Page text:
The human rights crisis in American prisons

The New York Review of Books points out a report by the Bureau of Justice Statistics 216,600 people were sexually abused in prisons and jails in 2008. This means that every single hour of every single day, 25 inmates were sexually abused in prisons and jails – some by staff and some by other inmates.

Rape and sexual abuse in prison is a serious problem, and Congress passed the Prison Rape Elimination Act in 2003 to attempt to finally take steps to deal with it. It was not until 2009 that the committee established by the act delivered a report to Barack Obama’s attorney general, who had a year to revise the recommendations and issue nationally binding standards. The Obama administration missed that deadline.

In the meantime, tens of thousands more prisoners have been raped and sexually assaulted in our nation’s prisons. The Obama administration knew well in advance of ever taking office that this was coming, so there is simply no excuse for foot-dragging on this issue. This is an President who campaigned on a platform of respect for human rights and properly treating prisoners of war, so why the lack of action on American citizens who are abused?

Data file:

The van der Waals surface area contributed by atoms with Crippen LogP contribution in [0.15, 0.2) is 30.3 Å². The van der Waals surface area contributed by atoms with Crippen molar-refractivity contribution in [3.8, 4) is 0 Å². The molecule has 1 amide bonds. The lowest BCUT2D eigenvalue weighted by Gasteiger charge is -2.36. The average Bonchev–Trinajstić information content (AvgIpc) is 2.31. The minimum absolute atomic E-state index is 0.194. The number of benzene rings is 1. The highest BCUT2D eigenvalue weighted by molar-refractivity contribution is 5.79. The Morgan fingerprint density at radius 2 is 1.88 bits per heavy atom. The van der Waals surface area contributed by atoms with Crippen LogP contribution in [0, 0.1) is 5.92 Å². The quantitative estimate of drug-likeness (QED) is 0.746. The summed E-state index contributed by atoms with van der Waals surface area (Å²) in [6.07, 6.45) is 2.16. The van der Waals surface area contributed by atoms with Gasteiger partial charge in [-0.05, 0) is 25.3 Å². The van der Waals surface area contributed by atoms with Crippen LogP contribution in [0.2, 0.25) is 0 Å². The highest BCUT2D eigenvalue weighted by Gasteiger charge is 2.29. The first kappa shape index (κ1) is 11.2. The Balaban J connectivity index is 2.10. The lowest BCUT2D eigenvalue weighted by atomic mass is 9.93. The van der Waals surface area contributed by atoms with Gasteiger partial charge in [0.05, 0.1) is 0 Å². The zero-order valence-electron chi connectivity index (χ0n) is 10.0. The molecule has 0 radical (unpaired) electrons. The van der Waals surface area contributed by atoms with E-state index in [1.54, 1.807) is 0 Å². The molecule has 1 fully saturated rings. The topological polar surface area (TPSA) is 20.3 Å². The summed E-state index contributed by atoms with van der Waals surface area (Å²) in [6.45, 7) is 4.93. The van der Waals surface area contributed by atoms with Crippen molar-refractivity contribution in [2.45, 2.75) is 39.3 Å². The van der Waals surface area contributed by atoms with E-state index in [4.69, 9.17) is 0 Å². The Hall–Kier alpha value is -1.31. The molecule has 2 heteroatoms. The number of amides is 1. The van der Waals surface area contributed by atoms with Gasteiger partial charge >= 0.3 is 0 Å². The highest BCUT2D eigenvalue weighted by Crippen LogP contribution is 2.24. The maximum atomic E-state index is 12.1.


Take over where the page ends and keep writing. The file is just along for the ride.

Our nation was rightly shocked by the obscene abuse of prisoners at the Abu Ghraib facility in Iraq. But even as we are shocked, we should not be surprised. After all, this is a nation that has turned a blind eye to the sexual abuse of our own people in our prisons and jails for decades, so what are a few abusive pictures of terrorists on top of that?

It is a basic duty of our criminal justice system to ensure the safety of the prisoners under society’s care. While our unsustainable budget deficits are a genuine cause for concern, cost containment should not prevent us from doing what is necessary to protect those prisoners and prevent these crimes. The Obama administration talks a good game on human rights, but the time for talk is over. It is time for action.

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